Measuring the rate of the Cranial Rhythmic Impulse

Posted 09/06/13 by Malcolm Hiort and filed under:

Is there a reliable reference rate of the CRI for clinical, research and teaching purposes?


The term ‘Cranial Rhythmic Impulse’ (CRI) is used to describe a slow pulsatile movement phenomena that the whole body exhibits, involving a flexion and extension of midline structures with an external and internal rotation of paired peripheral structures. The purpose of this study is not to confirm, deny or debate the existence of the CRI, but to present and analyse the published material regarding its speed or rate.

CRI is a term coined by Dr’s John and Rachel Woods in 1961 to describe the phenomena of movement that the Primary Respiratory Mechanism produced in W.G.Sutherland’s model of rhythmic whole-body motion. It is thought that the CRI is not the complete and only functional consequence of the PRM, but that it is a physical (as opposed to chemical or electromagnetic) manifestation involving pressure and motion variables. The exact etiology of the CRI remains unclear from a reading of the literature.

The CRI numerical values used by each author or researcher to describe the rate of the cranial rhythm vary too widely to be accepted as accurately describing the same thing in the same way.

The Rate of the cranial rhythm should be the simplest to describe of the cranial rhythm attributes and concepts used in clinical practice. If movement can be reliably detected, it is a simple matter to relate that information per unit of time.
Objectively measuring the Amplitude of CRI movement (how much range from complete flexion to complete extension in each cycle of palpable motion) would be more difficult.
Likewise, measuring for Symmetry of motion between one location of palpation and another (such as comparing leg rotations to gauge pelvis mobility, or comparing left temporal and right temporal bone motion) involves more complex measurement issues.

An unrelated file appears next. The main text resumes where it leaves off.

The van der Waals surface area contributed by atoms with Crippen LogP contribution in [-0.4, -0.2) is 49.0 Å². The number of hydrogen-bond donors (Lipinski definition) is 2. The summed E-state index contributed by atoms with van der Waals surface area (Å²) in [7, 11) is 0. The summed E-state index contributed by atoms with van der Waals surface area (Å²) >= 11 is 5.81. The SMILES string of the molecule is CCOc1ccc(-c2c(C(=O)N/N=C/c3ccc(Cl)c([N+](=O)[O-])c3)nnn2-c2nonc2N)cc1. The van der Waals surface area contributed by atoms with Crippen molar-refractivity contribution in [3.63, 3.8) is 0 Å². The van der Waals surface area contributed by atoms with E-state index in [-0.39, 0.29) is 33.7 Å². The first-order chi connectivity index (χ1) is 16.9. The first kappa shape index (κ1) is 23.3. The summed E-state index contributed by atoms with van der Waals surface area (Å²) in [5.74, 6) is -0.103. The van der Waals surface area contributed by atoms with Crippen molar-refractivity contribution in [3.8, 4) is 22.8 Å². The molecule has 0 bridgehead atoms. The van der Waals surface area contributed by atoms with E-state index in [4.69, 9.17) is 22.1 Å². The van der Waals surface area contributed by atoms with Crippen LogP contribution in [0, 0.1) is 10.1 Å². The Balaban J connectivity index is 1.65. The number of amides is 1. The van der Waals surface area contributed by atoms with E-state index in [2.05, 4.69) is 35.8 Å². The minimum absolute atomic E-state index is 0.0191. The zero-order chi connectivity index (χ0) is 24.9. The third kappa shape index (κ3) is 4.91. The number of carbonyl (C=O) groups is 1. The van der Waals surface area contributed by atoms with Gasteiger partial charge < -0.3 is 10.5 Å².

An accepted norm has not yet emerged from research, the way it has for other biologic rhythms such as the rate of the hearbeat or breathing.
While such a basic element in understanding the cranial rhythm remains contentious, more complex research is blocked, hindering the development and acceptance of this remarkable health science and therapy approach that is still outside of the medical mainstream, over a hundred years after it was pioneered in a practical way by William Sutherland.

This article will briefly survey differences and discrepancies with a view to clarifying the rate of the CRI. “Learn to carefully scrutinize the information about the cranial field, and the cerebrospinal fluid in particular, so as to criticize scientifically. Do not base your thinking on matters that have been passed down through the ages without critical scrutiny.” (Sutherland)


Published references to the rate of the CRI have been tabulated for ease of comprehension. See Table 1.


Reported Rate of the Craniorhythmic Impulse


Where these rates are based on experimental studies, various parameters have been presented for comparison. See Table 2.


CRI Measurement - Parameters in Experimental Studies


An examination of these tables shows great variability in the types of study, the methods used and the results obtained. “There exists a wide range of disagreement amongst experts as to what is and what is not normal regarding rates of pulsation.” (Chaitow)